House passes $700 billion financial bailout


The House of Representatives approved a $700 billion bailout package for U.S. banks, under pressure from all sides as the effort to head off a spreading financial crisis hung in the balance.

The House approved the financial rescue plan by a vote of 263-171, sending the measure to President George W. Bush and concluding two weeks of legislative haggling in Congress that had roiled and captivated global markets.

Wells Fargo & Co stepped in to buy Wachovia Corp, a bank badly hobbled by the credit crisis, providing a rare bit of positive news for the financial sector and sending markets higher.

In new signs of spreading crisis, California said it was running out of money, France said the world stood on the "edge of the abyss" and European leaders were divided over their own response to the global crisis.

The House had shocked world markets on Monday by rejecting a previous draft. With elections on November 4, lawmakers from both parties were wary of voter backlash in asking taxpayers to pay for Wall Street's mistakes.

On Friday, speaker after speaker from both parties said rejecting the bailout could have devastating consequences for an already slowing U.S. economy, arguing the bill was as important for small businesses, homeowners, students and pensioners as it was for the financial sector.

The bill would allow the Treasury to buy toxic debt from U.S. banks, which many economists said is needed to head off the worst financial crisis since the Great Depression.

U.S. stocks rose on hopes for the bailout plan and the deal to buy Wachovia.

Wells Fargo, one of the strongest U.S. banks, said it didn't need the government help that Citigroup Inc required in an earlier effort to rescue Wachovia.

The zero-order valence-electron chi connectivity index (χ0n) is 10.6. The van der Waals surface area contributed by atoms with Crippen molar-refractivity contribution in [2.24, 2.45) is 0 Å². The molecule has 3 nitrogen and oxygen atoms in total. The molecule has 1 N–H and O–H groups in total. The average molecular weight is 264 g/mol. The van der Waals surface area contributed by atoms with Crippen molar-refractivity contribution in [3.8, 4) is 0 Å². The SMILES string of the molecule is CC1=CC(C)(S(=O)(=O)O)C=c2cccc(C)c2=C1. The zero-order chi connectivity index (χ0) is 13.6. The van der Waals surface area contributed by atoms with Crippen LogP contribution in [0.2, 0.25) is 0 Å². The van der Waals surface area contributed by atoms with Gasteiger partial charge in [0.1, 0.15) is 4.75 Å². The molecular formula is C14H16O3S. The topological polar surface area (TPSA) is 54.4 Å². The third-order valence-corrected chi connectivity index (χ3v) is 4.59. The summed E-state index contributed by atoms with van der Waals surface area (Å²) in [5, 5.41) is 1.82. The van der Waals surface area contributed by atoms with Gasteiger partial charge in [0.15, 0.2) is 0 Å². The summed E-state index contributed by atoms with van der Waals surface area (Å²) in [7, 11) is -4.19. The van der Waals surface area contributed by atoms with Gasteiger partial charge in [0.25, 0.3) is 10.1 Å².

The dollar continued to rally against the euro and European stocks rose about 3 percent.

Earlier on Friday, the United States reported its biggest monthly job loss in 5 1/2 years, more evidence of an approaching recession. Data showed the U.S. services sector holding up.

A collapse in the U.S. housing market and resulting bad mortgages have shattered confidence in the financial sector, with banks across the United States and Europe needing support from governments or outside investors this week.

Interbank lending and credit to businesses and private individuals has all but seized up. Central banks have injected billions of dollars to maintain some flow of funds.

Worries grew that even if Washington agrees on the package, it will not be enough to resolve deeper-rooted weakness in the global economy.

Divisions have emerged within Europe over the past week, with Ireland offering guarantees on bank deposits, prompting a flight of capital from British lenders to Irish banks, and Greece promising to safeguard savers' cash.

EU partners said Ireland's move could break competition rules and threatened the unity necessary to ensure an ordered approach to turmoil ahead.


TradingEconomics.com, Reuters
10/3/2008 10:42:47 AM